Guest article

When product innovation, legal compliance and marketing collide: The labeling challenges of the vegan trend

By Gill Hyslop contact

- Last updated on GMT

Producers of plant-based diary alternatives - like snacking chocolate - need to play it safe when it comes to labeling. Pic: GettyImages/Korvaleva_K
Producers of plant-based diary alternatives - like snacking chocolate - need to play it safe when it comes to labeling. Pic: GettyImages/Korvaleva_K

Related tags: Ashbury Labelling, vegan, Chocolate, plant-based, Milk, free from

Marjolein Regelink, international regulatory advisor at food labelling compliance expert Ashbury Labelling, looks at the challenges of labeling snack products like vegan chocolate.
Marjolein Regelink Ashbury Labelling
Marjolein Regelink

Product innovation keeps pushing the boundaries of the law and it is becoming increasingly difficult for food businesses to determine the best description to ensure the product is both attractive to consumers and legally compliant.

While not a new concept, ‘vegan milk chocolate’ is marketed under a variety of descriptions, but which is correct or ‘safe’ to use? How can manufacturers be transparent about their product while not misleading or confusing consumers when there are regulatory constrains?

Vegan milk chocolate: it sounds simple enough – milk chocolate without milk, right? Not quite.

The hurdles

This is a perfect example of an issue that arises when product innovation, legal compliance and marketing concepts collide. Several hurdles need to be overcome to bring these opposites together.

The first is the legality of using the word ‘milk’ in relation to both the product (chocolate) and its plant-based dairy alternative ingredient.

The term ‘milk’ is reserved exclusively for products that come from the normal mammary secretion obtained from one or more milking’s. Which essentially means the normal product of milking mammals, such as cows, sheep and goats.

In 2017, the Court of Justice of the European Union (CJEU) concluded that the term ‘milk’ cannot legally be used to describe products derived from plants, unless it’s specifically mentioned on the list of exceptions.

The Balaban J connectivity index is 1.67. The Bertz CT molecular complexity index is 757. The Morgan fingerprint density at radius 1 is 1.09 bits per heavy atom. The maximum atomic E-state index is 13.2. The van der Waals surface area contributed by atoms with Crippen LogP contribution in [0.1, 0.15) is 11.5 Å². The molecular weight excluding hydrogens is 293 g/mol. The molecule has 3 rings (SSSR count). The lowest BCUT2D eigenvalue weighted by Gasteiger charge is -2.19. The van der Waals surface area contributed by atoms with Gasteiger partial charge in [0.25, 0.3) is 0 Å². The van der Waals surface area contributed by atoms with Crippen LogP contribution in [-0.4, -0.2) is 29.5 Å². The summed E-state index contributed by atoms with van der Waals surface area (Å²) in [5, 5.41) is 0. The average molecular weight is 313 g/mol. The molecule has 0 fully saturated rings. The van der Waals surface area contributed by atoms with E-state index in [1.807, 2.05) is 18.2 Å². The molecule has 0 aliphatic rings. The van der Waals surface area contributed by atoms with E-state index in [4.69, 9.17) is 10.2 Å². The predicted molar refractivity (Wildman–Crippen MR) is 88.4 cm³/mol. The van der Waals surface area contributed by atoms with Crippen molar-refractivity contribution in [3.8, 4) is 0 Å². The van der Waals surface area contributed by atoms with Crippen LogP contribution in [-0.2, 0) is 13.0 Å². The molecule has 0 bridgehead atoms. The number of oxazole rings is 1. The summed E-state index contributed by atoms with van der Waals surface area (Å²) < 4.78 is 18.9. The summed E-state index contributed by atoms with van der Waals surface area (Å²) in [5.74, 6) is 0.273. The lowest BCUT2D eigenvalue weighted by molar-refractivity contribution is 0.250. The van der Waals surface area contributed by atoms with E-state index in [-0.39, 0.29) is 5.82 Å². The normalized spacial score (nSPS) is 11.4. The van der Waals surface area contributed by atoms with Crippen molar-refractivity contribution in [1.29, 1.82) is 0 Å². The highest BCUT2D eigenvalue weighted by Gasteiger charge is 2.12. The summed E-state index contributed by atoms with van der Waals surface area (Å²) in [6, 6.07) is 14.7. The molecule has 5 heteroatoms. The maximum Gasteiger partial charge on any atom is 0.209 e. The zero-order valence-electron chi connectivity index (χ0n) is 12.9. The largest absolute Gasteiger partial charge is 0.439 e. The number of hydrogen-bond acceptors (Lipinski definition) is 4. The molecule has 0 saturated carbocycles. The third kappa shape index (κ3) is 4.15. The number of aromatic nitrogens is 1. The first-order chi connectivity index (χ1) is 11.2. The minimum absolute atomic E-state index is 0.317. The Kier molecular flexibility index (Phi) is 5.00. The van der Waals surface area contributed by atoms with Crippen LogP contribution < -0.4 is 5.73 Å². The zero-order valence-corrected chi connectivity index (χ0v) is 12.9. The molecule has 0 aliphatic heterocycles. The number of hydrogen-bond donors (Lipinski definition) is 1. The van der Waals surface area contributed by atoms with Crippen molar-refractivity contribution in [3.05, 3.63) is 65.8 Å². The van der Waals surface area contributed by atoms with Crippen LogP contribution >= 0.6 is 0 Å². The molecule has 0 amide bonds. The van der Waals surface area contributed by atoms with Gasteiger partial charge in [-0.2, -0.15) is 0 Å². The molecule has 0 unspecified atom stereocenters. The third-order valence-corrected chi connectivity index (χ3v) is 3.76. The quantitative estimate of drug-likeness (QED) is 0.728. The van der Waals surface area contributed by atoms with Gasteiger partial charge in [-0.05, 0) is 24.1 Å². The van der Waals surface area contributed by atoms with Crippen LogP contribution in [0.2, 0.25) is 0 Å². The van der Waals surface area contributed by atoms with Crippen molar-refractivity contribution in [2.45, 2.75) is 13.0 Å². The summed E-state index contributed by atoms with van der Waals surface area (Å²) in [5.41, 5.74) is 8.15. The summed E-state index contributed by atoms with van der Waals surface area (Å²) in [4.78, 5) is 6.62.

The list of exceptions contains products like coconut milk, peanut butter and cream crackers. Plant-based dairy free products such as almond milk, rice milk and soya milk aren’t on the exceptions list and therefore cannot be labeled using the denomination ‘milk’.

The former part of the question relates to the product - chocolate, and more specifically - milk chocolate. Both these denominations are legally defined: chocolate is ‘the product obtained from cocoa products and sugar’  and milk chocolate as ‘the product obtained from cocoa products, sugars and milk or milk products.’ The law is strict on what can be called ‘chocolate’ and ‘milk chocolate’, and what cannot.

This product contains a plant-based dairy alternative to milk, which, as discussed, isn’t considered as ‘milk.’ This means the product doesn’t fit into the definition for ‘milk chocolate’ given in the European Cocoa and Chocolate Directive, and ‘Vegan Milk Chocolate’ is therefore not an acceptable product name.

Is it still 'chocolate'?

Can we still call this product a ‘chocolate’?

To determine this, we need to consider the production process and further ingredients of the product. In this case it is not possible, as the product also contains rice flour, which isn’t a permitted ingredient.

So, knowing that ‘traditional’ denominations cannot be used, there is a new challenge: what denomination can be used to describe the product?

Vegan Milk Chocolate Alternative is risky, as it still refers to ‘milk chocolate’. Vegan MLK/MILQ Chocolate is also not without risk as it contains the denomination ‘chocolate.’

Regarding the term ‘MLK/MILQ,’ opinions differ on whether changing one of the letters is enough to distinguish dairy alternatives from dairy products. The CJEU only refers to ‘milk’ and other designations as laid down in the legislation. One could argue that ‘MLK/MILQ’, as such, isn’t laid down in the law and could therefore be used to describe non-dairy products. On the other hand, the denomination is so close to the legally defined ‘milk’ that consumers will immediately associate it with the traditional dairy variety. Therefore, it’s disputable whether such a description should be used as there’s a risk associated with it.

So, what’s the safer option? Rice dairy and cocoa alternative does not sound very appealing. Rice-based cocoa confectionery sounds quite pleasant and it’s not misleading according to the regulations.

Ultimately, producers need to make informed decisions, whether to ‘play it safe’ or to take a calculated risk. In the meantime, we’ll keep seeing a variation of approaches to naming foods on supermarket shelves, all of which will be setting a precedent for the future.